William B. Yeats—Irish poet—said John Stuart Mill—philosopher of democracy—had a good handle on where good prose comes from when he said—I’m paraphrasing—”rhetoric is spoken but poetry is overheard.”
I think he means that poetry is what you get when you’re not trying too hard. Have you ever said “wow, I should write that down, that’s poetic”? Me neither, but some people, I’m told, do feel this from time to time. It’s like that feeling of beginner’s luck all the time. Rhetoric, on the other hand, sounds like trying too hard, that it has some agenda and, at bottom, feels put on and calculating and less truthful—maybe even worse.
What we call art is already scattered around inside our subconscious, in little bits and pieces. So, when we hear and look at and read something that brings it into focus it doesn’t seem overdone. It seems obvious—in the good way—and familiar, even, especially in hindsight. A great sculptor once compared his or her work to uncovering the statue that was already hidden inside the great block of stone. Their job is to uncover it.
Regarding good characters in a good piece of writing, they are integrated types representing authentic natural aspects of “the everyman.” If you write them correctly and truthfully, Hemingway would say, they will be understood by your friends. And by friends, I mean readers. Johnathan Franzen, author of “Corrections,” said that the “reader is a friend, not an adversary, not a spectator.” Well, what is the definition of a friend? I’d say its someone who wants you to succeed.
Putting This Into Action
It works this way. You set a big, high goal and go for it. Some of the things you understand/make/render on the way won’t fit exactly into the overarching structure of the vision you have for what you’ll eventually make.
But, these products, too, have a use and are not wasted. An author’s short stories is one example. They rarely pay a whole lot but they do pave the way for what may come next. Artists, and everyone really, already know their characters before they find them out, just like the sculpture. But it takes work to uncover the truth and share it.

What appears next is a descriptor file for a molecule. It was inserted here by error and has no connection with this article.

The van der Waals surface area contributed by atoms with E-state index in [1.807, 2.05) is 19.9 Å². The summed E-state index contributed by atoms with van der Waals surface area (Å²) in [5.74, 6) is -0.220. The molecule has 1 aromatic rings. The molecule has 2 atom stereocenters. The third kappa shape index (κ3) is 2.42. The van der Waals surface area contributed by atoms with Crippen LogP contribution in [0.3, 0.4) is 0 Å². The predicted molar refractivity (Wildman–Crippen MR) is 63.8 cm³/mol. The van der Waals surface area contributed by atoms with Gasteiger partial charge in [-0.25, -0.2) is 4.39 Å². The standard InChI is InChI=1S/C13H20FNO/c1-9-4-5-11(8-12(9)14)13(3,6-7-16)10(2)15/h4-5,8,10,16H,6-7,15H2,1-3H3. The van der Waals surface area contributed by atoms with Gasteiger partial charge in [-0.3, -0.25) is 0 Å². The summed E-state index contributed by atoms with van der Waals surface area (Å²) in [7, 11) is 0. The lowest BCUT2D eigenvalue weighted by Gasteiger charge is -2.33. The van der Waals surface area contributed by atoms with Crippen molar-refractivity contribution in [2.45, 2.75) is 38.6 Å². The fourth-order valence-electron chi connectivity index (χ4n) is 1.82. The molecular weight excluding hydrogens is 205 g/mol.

Put Another Way
One of the first things you learn in law school is that the law is really very simple. It’s because we all—you, me, everybody—know it already, deep in our bones. Almost all of the concepts have been worked out by everybody on the playground in grade school. But, knowing is not enough. We have to understand it, otherwise we can’t apply it. That’s what lawyers do.
You have to dig out what’s already there, chip away the excess stone to reveal the masterpiece. Once you understand it, you wonder what the big deal was to begin with. It’s sort of like riding a bike. There are exceptions, however, in this law example. The Rule Against Perpetuities is one. It’s a California property law and I’m sure if you google it you can figure it out for yourself. I never did, though I thought I did several times until I realized, again, that I didn’t.
But, anyway, the law got worked out over time and it makes sense because people with very similar wants, needs and fears to you and I, the world over, are the ones who worked it out for us and they are all dead and gone, now. And over time is good enough for us. That will work for us right now. Because we are not “over time.” We are right smack dab in the middle of time, right now.
Law is just one timeless example of what I’m driving at, mainly for my own edification. We are always seeking to understand the things we already know, deep inside and its downright joyful when someone hits the nail on the head and shares it. That’s art.